On October 31, 2013, the Second Circuit took the unusual step of removing Southern District of New York Judge Shira Scheindlin from two high-profile stop-and-frisk cases: Ligon v. City of New York and Floyd v. City of New York. Ligon is a Section 1983 class action challenging the NYPD's trespass arrest policy, or "Operation Clean Halls," a program through which NYPD officers patrol private apartment buildings across New York City. Judge Scheindlin oversaw Ligon since its filing in March 2012. Floyd, also a Section 1983 class action, challenged the NYPD's street-level stop-and-frisk practices, arguing that they amounted to racial profiling. Floyd was filed in January 2008, and immediately assigned to Judge Scheindlin.
The Floyd trial began in March and lasted nine weeks. Thirteen days before the Floyd trial began, the Floyd plaintiffs withdrew all claims for damages, and as a result, Floyd was tried to Judge Scheindlin, not to a jury. Floyd was decided in an August 12, 2013 order spanning 193 pages. Therein, the judge granted a sweeping injunction against the NYPD that ordered changes to NYPD policies and activities, appointed a monitor to oversee stop-and-frisk practices, required a "community-based joint remedial process to be conducted by a court-appointed facilitator," and ordered that one precinct in each of New York City's boroughs place body-worn cameras on their police officers. On the same date, Judge Scheindlin entered a similar decision in Ligon, ordering changes to the NYPD's trespass arrest policies, oversight by the same monitor appointed in Floyd, and revision of NYPD training materials and programs. In its October 31 order, in addition to removing Judge Scheindlin from Floyd and Ligon, the Second Circuit stayed the orders in Floyd and Ligon pending appeal.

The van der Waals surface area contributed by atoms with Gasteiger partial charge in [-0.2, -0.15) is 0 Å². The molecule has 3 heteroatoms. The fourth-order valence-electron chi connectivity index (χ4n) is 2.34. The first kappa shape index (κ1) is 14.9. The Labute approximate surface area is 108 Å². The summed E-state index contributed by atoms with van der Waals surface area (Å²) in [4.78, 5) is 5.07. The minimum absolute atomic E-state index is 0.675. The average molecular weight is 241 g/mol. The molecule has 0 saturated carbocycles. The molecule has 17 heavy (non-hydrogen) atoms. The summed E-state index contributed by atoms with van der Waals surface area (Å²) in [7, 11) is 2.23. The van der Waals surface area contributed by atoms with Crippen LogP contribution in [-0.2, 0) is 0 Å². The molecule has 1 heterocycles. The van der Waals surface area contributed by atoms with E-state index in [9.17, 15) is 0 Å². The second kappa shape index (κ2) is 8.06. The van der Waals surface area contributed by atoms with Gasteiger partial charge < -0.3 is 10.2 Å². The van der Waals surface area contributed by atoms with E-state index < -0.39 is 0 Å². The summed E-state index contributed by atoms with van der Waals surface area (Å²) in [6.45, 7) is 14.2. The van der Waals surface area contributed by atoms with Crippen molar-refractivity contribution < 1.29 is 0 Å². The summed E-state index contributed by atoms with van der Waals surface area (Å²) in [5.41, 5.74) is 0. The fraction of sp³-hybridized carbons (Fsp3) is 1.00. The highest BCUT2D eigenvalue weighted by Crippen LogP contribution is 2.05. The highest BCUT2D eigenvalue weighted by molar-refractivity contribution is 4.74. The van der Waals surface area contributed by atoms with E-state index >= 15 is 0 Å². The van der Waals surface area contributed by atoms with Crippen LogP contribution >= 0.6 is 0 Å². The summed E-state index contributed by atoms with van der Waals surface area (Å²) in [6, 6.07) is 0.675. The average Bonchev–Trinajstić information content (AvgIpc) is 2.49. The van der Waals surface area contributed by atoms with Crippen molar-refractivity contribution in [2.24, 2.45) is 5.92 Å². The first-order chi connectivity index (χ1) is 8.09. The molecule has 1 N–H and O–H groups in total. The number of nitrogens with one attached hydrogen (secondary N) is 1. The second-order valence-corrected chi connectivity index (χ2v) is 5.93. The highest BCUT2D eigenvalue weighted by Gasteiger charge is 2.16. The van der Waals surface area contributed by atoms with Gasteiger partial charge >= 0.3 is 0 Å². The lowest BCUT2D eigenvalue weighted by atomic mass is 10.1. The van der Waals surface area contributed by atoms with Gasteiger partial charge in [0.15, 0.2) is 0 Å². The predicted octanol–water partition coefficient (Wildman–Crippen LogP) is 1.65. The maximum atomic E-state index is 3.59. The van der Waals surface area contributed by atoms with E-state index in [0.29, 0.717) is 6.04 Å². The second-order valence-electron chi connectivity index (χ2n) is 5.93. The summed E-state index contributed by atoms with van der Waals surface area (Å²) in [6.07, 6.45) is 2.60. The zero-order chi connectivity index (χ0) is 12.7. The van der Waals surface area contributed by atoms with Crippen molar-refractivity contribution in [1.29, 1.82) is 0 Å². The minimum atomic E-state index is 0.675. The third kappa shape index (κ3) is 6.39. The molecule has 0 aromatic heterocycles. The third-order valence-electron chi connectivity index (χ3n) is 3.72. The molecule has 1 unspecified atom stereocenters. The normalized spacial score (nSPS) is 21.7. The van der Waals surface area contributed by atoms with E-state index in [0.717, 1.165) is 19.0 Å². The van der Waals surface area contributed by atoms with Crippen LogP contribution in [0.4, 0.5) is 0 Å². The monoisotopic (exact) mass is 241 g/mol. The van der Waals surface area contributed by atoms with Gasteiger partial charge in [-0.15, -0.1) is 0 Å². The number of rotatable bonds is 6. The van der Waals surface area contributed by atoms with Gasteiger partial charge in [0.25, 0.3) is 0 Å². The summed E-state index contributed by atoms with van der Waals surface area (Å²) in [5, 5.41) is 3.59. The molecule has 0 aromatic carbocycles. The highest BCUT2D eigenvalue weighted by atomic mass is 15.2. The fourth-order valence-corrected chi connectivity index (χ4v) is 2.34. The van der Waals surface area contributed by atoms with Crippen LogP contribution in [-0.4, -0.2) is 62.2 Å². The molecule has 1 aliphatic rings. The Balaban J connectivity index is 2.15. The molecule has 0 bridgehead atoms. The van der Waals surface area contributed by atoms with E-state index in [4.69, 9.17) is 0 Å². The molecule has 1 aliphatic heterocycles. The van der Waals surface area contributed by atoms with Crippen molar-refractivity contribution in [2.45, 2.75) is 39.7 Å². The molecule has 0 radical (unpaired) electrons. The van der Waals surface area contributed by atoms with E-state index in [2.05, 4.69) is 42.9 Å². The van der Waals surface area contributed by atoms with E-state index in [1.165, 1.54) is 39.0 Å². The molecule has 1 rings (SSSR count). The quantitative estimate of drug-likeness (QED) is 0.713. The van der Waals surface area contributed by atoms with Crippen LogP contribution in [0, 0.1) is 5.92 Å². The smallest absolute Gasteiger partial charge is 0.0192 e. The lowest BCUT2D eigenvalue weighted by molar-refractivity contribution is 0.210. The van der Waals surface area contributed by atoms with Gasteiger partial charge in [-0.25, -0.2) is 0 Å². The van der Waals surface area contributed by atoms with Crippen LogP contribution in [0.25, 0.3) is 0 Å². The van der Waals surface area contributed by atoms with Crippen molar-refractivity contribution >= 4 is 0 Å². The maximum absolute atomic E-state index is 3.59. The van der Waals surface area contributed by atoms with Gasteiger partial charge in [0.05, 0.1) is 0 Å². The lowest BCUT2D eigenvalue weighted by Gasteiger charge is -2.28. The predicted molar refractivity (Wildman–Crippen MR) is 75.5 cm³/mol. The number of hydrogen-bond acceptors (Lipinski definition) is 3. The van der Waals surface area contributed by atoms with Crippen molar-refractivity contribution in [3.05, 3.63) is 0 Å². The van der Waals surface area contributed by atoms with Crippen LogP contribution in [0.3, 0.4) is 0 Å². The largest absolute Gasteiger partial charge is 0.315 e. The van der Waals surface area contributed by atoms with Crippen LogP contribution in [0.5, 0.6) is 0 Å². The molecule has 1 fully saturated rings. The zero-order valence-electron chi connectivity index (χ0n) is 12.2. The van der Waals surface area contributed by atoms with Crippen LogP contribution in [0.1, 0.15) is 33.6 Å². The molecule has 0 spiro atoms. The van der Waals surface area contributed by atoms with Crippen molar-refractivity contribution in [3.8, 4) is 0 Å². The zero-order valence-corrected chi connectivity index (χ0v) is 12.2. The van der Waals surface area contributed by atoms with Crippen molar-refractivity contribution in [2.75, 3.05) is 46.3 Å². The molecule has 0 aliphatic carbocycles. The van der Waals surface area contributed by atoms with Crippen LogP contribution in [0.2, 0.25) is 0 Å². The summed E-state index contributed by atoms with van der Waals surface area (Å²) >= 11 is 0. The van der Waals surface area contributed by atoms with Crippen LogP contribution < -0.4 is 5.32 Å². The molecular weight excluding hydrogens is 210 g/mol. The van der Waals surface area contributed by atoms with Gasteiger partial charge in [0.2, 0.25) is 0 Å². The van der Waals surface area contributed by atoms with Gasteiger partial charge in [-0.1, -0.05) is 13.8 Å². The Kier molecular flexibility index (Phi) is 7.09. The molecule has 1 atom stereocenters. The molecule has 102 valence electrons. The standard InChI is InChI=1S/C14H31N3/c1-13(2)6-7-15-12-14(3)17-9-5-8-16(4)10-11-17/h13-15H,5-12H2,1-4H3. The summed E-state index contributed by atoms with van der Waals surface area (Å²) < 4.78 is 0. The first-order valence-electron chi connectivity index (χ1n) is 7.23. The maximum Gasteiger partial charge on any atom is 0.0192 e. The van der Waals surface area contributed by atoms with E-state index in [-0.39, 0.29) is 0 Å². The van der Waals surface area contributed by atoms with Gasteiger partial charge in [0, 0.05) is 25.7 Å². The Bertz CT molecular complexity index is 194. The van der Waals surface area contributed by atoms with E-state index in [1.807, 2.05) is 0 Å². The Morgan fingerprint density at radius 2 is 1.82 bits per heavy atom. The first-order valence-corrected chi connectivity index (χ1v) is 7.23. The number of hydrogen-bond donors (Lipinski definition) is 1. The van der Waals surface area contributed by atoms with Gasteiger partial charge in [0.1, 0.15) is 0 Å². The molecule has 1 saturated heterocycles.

But why was Judge Scheindlin removed? In its October 31 order, the Second Circuit found that Judge Scheindlin violated the Code of Conduct for United States Judges due to the appearance of partiality created by her "improper application" of the Southern District's "related cases rule," as well as "by a series of media interviews and public statements purporting to respond publicly to criticism of the District Court."